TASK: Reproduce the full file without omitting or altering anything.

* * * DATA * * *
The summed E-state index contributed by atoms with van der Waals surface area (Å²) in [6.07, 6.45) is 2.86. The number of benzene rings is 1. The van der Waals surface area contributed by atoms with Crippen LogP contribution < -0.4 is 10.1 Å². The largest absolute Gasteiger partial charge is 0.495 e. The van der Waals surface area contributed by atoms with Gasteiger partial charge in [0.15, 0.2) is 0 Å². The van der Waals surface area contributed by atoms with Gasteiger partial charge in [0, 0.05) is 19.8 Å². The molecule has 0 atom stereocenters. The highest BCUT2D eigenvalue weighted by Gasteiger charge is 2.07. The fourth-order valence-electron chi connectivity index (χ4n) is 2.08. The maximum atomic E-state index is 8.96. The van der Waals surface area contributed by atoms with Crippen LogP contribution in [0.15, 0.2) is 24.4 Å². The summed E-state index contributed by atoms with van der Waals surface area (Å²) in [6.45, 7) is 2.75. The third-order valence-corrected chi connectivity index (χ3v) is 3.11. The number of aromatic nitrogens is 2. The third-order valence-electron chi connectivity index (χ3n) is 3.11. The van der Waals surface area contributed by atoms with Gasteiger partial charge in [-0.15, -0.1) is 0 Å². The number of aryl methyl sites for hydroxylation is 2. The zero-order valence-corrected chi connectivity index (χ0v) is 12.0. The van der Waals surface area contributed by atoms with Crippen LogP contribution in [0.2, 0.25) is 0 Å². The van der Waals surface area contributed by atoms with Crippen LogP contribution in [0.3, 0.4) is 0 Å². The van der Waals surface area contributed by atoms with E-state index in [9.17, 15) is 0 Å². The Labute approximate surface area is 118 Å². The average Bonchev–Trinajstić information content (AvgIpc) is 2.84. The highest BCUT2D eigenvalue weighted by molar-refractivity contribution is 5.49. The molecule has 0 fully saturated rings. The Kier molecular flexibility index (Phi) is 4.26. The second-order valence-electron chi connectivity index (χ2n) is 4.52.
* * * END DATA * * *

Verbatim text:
The summed E-state index contributed by atoms with van der Waals surface area (Å²) in [6.07, 6.45) is 2.86. The number of benzene rings is 1. The van der Waals surface area contributed by atoms with Crippen LogP contribution < -0.4 is 10.1 Å². The largest absolute Gasteiger partial charge is 0.495 e. The van der Waals surface area contributed by atoms with Gasteiger partial charge in [0.15, 0.2) is 0 Å². The van der Waals surface area contributed by atoms with Gasteiger partial charge in [0, 0.05) is 19.8 Å². The molecule has 0 atom stereocenters. The highest BCUT2D eigenvalue weighted by Gasteiger charge is 2.07. The fourth-order valence-electron chi connectivity index (χ4n) is 2.08. The maximum atomic E-state index is 8.96. The van der Waals surface area contributed by atoms with Crippen LogP contribution in [0.15, 0.2) is 24.4 Å². The summed E-state index contributed by atoms with van der Waals surface area (Å²) in [6.45, 7) is 2.75. The third-order valence-corrected chi connectivity index (χ3v) is 3.11. The number of aromatic nitrogens is 2. The third-order valence-electron chi connectivity index (χ3n) is 3.11. The van der Waals surface area contributed by atoms with Gasteiger partial charge in [-0.15, -0.1) is 0 Å². The number of aryl methyl sites for hydroxylation is 2. The zero-order valence-corrected chi connectivity index (χ0v) is 12.0. The van der Waals surface area contributed by atoms with Crippen LogP contribution in [0.2, 0.25) is 0 Å². The van der Waals surface area contributed by atoms with Crippen LogP contribution in [0.3, 0.4) is 0 Å². The van der Waals surface area contributed by atoms with E-state index in [9.17, 15) is 0 Å². The Labute approximate surface area is 118 Å². The average Bonchev–Trinajstić information content (AvgIpc) is 2.84. The highest BCUT2D eigenvalue weighted by molar-refractivity contribution is 5.49. The molecule has 0 fully saturated rings. The Kier molecular flexibility index (Phi) is 4.26. The second-order valence-electron chi connectivity index (χ2n) is 4.52.